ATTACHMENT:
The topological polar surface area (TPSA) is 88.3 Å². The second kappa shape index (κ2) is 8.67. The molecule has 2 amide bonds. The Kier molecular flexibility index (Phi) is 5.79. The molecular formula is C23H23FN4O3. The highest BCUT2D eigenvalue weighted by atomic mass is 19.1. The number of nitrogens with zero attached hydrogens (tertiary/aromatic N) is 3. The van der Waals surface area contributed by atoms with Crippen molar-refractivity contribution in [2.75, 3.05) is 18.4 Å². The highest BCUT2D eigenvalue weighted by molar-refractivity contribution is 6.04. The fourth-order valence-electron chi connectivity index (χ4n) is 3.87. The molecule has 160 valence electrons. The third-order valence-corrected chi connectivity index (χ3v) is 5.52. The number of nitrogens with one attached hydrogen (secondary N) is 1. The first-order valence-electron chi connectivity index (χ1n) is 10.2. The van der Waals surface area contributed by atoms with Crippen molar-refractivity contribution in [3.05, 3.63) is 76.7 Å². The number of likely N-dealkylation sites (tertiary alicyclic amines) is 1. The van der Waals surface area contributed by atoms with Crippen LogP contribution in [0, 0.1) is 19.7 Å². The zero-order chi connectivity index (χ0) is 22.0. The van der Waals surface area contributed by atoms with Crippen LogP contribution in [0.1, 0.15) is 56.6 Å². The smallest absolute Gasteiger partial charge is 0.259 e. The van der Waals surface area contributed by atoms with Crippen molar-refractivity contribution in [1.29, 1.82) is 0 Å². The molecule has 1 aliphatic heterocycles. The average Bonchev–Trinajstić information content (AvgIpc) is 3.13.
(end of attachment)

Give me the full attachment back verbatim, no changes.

The topological polar surface area (TPSA) is 88.3 Å². The second kappa shape index (κ2) is 8.67. The molecule has 2 amide bonds. The Kier molecular flexibility index (Phi) is 5.79. The molecular formula is C23H23FN4O3. The highest BCUT2D eigenvalue weighted by atomic mass is 19.1. The number of nitrogens with zero attached hydrogens (tertiary/aromatic N) is 3. The van der Waals surface area contributed by atoms with Crippen molar-refractivity contribution in [2.75, 3.05) is 18.4 Å². The highest BCUT2D eigenvalue weighted by molar-refractivity contribution is 6.04. The fourth-order valence-electron chi connectivity index (χ4n) is 3.87. The molecule has 160 valence electrons. The third-order valence-corrected chi connectivity index (χ3v) is 5.52. The number of nitrogens with one attached hydrogen (secondary N) is 1. The first-order valence-electron chi connectivity index (χ1n) is 10.2. The van der Waals surface area contributed by atoms with Crippen molar-refractivity contribution in [3.05, 3.63) is 76.7 Å². The number of likely N-dealkylation sites (tertiary alicyclic amines) is 1. The van der Waals surface area contributed by atoms with Crippen LogP contribution in [0, 0.1) is 19.7 Å². The zero-order chi connectivity index (χ0) is 22.0. The van der Waals surface area contributed by atoms with Crippen LogP contribution in [0.1, 0.15) is 56.6 Å². The smallest absolute Gasteiger partial charge is 0.259 e. The van der Waals surface area contributed by atoms with Crippen molar-refractivity contribution in [1.29, 1.82) is 0 Å². The molecule has 1 aliphatic heterocycles. The average Bonchev–Trinajstić information content (AvgIpc) is 3.13.